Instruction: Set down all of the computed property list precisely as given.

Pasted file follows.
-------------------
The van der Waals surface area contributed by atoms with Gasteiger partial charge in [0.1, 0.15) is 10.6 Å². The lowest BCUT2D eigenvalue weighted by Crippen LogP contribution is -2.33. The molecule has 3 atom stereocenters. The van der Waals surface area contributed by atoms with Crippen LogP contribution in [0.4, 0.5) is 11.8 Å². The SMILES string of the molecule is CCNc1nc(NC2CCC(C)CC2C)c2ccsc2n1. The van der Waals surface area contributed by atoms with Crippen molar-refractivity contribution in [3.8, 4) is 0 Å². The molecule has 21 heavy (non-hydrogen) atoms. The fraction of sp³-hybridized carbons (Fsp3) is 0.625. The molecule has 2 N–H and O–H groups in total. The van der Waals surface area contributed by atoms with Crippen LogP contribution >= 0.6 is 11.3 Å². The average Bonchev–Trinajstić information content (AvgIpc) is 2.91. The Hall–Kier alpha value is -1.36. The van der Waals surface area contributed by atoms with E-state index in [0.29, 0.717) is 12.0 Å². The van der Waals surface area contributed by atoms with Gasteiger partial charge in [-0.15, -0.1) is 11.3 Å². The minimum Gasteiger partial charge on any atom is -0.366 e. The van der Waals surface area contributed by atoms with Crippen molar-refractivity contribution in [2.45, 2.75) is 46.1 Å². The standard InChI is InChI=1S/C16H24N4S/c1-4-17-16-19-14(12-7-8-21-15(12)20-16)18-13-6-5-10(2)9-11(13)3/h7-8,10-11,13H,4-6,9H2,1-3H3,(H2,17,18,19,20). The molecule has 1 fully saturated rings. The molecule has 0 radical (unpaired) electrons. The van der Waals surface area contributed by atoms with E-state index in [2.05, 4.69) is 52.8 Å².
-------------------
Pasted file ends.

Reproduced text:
The van der Waals surface area contributed by atoms with Gasteiger partial charge in [0.1, 0.15) is 10.6 Å². The lowest BCUT2D eigenvalue weighted by Crippen LogP contribution is -2.33. The molecule has 3 atom stereocenters. The van der Waals surface area contributed by atoms with Crippen LogP contribution in [0.4, 0.5) is 11.8 Å². The SMILES string of the molecule is CCNc1nc(NC2CCC(C)CC2C)c2ccsc2n1. The van der Waals surface area contributed by atoms with Crippen molar-refractivity contribution in [3.8, 4) is 0 Å². The molecule has 21 heavy (non-hydrogen) atoms. The fraction of sp³-hybridized carbons (Fsp3) is 0.625. The molecule has 2 N–H and O–H groups in total. The van der Waals surface area contributed by atoms with Crippen LogP contribution >= 0.6 is 11.3 Å². The average Bonchev–Trinajstić information content (AvgIpc) is 2.91. The Hall–Kier alpha value is -1.36. The van der Waals surface area contributed by atoms with E-state index in [0.29, 0.717) is 12.0 Å². The van der Waals surface area contributed by atoms with Gasteiger partial charge in [-0.15, -0.1) is 11.3 Å². The minimum Gasteiger partial charge on any atom is -0.366 e. The van der Waals surface area contributed by atoms with Crippen molar-refractivity contribution in [2.45, 2.75) is 46.1 Å². The standard InChI is InChI=1S/C16H24N4S/c1-4-17-16-19-14(12-7-8-21-15(12)20-16)18-13-6-5-10(2)9-11(13)3/h7-8,10-11,13H,4-6,9H2,1-3H3,(H2,17,18,19,20). The molecule has 1 fully saturated rings. The molecule has 0 radical (unpaired) electrons. The van der Waals surface area contributed by atoms with E-state index in [2.05, 4.69) is 52.8 Å².